The prospect that negative interest rates could spread to the U.S. has gotten a lot of buzz lately, in part thanks to a widely quoted blog post, “Interest Rates: Naturally Negative?” by PIMCO’s global economic advisor, Joachim Fels. To be sure, PIMCO’s baseline forecast does not anticipate negative U.S. yields over the cyclical horizon. Nonetheless, Joachim’s thoughts remind us that a number of factors may be putting downward pressure on Treasury bond yields.
Although lower rates will benefit many consumers and industries, falling rates are almost never good news for U.S. corporate defined benefit plans because their liabilities typically are marked-to-market based on bond yields. Lower yields jack up the present value of their liabilities.
But it is challenging to appreciate the extent to which further interest rate declines may hurt pensions. After all, defined benefit plan managers have rarely, if ever, faced initial conditions like the current ones.
50 is the new 100
A low interest rate environment can bring with it a degree of complacency. That is, plan sponsors may feel that their risk exposure is lessened going forward because there is just not as much room for rates to fall. However, it is crucial to recognize that (because of convexity effects) smaller declines in interest rates from today’s levels can cause as much pain as larger declines had in the past.
Figure 1 compares the interest rate sensitivity in dollar terms of a hypothetical liability stream in today’s market versus mid-2007 (the last time we faced, unbeknownst to us at the time, end-of-cycle dynamics). At today’s rates, a 100-basis-point (bp) decline would likely have about twice the impact on liabilities as an identical decline from rates that prevailed in mid-2007. Similarly, an interest rate decline of only 50 bps today would have about the same dollar impact as a 100-bp drop would have had in 2007.
Of course, if long-term rates were to fall by another 100 bps from current levels (which would bring them to historical lows), there would likely be significant consequences on the asset side of the ledger. Potentially negative returns on return-seeking assets (in addition to unhedged liability growth) could translate into funding ratio percentage point declines in the high single-digits. With a 200-bp rate drop (which would drive long-term rates into negative territory), the funding ratio deterioration could reach the mid-teens in percentage points.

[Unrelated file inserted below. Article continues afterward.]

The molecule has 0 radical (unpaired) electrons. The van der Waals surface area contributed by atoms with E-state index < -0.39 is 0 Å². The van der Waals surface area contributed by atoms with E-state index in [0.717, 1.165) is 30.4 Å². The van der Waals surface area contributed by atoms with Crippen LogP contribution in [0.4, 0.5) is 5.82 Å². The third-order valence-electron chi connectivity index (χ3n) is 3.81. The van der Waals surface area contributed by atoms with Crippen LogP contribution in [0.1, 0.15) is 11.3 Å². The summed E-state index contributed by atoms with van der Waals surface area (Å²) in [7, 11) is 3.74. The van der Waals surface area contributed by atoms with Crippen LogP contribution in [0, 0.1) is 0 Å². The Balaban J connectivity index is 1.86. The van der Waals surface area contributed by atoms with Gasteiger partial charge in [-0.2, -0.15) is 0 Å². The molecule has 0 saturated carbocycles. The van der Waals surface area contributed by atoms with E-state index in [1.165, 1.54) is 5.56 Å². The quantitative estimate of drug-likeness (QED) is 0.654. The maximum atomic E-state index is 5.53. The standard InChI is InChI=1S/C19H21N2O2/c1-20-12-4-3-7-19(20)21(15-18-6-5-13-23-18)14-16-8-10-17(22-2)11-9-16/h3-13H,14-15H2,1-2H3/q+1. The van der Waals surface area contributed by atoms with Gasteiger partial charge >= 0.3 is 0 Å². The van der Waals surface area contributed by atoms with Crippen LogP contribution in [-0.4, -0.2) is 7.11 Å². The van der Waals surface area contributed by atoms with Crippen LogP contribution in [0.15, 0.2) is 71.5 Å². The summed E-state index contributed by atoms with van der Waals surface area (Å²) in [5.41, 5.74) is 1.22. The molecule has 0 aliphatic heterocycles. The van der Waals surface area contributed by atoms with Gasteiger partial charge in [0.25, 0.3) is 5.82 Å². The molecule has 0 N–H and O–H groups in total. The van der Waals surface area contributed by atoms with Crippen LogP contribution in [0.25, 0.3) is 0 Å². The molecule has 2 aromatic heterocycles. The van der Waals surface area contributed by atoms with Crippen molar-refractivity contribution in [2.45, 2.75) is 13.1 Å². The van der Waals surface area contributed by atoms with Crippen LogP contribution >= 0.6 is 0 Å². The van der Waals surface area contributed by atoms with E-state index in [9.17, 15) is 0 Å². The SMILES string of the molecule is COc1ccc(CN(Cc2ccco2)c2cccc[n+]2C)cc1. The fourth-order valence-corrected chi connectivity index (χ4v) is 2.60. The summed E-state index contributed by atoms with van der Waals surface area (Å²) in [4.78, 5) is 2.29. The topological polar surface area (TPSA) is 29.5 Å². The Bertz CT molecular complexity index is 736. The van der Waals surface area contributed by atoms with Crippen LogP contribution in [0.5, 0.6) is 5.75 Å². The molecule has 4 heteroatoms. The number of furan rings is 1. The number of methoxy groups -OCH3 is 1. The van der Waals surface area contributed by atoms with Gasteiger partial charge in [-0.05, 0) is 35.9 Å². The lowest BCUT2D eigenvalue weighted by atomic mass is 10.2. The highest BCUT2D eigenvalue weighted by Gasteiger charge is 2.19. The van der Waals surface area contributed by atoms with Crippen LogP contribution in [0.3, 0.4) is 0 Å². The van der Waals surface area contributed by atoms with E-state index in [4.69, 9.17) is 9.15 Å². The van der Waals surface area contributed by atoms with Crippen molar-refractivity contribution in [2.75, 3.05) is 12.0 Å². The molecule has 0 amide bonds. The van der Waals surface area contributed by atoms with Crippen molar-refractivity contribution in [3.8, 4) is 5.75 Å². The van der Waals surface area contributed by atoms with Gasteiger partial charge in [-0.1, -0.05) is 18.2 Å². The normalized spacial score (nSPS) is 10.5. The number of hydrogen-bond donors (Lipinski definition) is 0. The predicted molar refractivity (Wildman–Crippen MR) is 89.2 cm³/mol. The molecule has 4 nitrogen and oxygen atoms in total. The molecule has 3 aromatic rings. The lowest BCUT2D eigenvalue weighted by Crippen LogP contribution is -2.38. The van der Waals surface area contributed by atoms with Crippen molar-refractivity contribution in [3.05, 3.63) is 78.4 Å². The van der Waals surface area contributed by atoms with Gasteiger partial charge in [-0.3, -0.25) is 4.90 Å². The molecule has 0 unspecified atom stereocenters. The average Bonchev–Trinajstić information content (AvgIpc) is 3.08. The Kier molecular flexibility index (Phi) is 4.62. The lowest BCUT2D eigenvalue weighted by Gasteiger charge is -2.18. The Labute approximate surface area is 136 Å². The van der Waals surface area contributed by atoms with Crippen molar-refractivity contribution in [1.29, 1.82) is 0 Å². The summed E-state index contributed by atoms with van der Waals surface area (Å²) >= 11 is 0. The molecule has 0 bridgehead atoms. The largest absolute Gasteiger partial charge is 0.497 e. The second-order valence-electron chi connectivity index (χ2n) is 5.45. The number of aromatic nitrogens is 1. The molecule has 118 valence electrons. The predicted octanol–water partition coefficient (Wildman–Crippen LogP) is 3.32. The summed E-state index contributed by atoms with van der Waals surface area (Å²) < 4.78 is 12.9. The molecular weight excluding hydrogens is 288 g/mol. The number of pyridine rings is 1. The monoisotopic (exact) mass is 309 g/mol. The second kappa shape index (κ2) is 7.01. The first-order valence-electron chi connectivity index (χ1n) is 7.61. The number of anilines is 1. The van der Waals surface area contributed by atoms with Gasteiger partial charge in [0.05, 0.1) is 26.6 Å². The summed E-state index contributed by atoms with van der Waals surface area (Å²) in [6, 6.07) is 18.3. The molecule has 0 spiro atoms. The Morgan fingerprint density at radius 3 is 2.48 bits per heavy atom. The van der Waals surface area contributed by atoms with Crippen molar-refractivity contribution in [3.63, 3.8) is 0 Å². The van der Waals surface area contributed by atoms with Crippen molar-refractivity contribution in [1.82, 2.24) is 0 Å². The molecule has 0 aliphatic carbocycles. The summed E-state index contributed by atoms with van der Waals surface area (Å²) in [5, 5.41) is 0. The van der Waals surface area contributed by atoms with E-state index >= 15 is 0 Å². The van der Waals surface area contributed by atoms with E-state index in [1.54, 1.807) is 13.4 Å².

Those undesirable outcomes would lead to equally unpleasant consequences, such as significant increases in plan contribution requirements, higher insurance premiums to the Pension Benefit Guaranty Corporation (PBGC), and adverse pension accounting implications.
Implications for LDI investors
It is risks such as these that have led many corporate pension plans to seek to minimize balance sheet volatility through liability-driven investing (LDI). But plan sponsors must still be prepared for all scenarios. In our view, they should:
- Not let behavioral biases drive risk tolerance. Even if the zero bound is still an untested concept for longer maturities, it’s a possibility that shouldn’t be ignored. Therefore, today’s rates, though perceived as extremely low, could turn out to be attractive if the final destination is indeed zero or negative.
- Recognize that long rates do not have to fall to near zero to trigger a significant decline in a plan’s funding position. Convexity effects are exacerbated in lower interest rate environments.
- Understand potential second-order effects before taking the focus away from liability matching. If rates were to continue to melt, some plans might need to reach for returns in an attempt to offset ballooning liabilities. Yet they could end up assuming risk well beyond their comfort level.
As Joachim pointed out, it would take a number of factors for negative rates “to go from theory to reality” in the U.S. While it is unknown whether it will happen or how long it could take, the time to plan for such an adverse scenario is now.
For more on liability-driven investing, please see “The Great LDI Paradox: Long Government Bonds and Active Management.”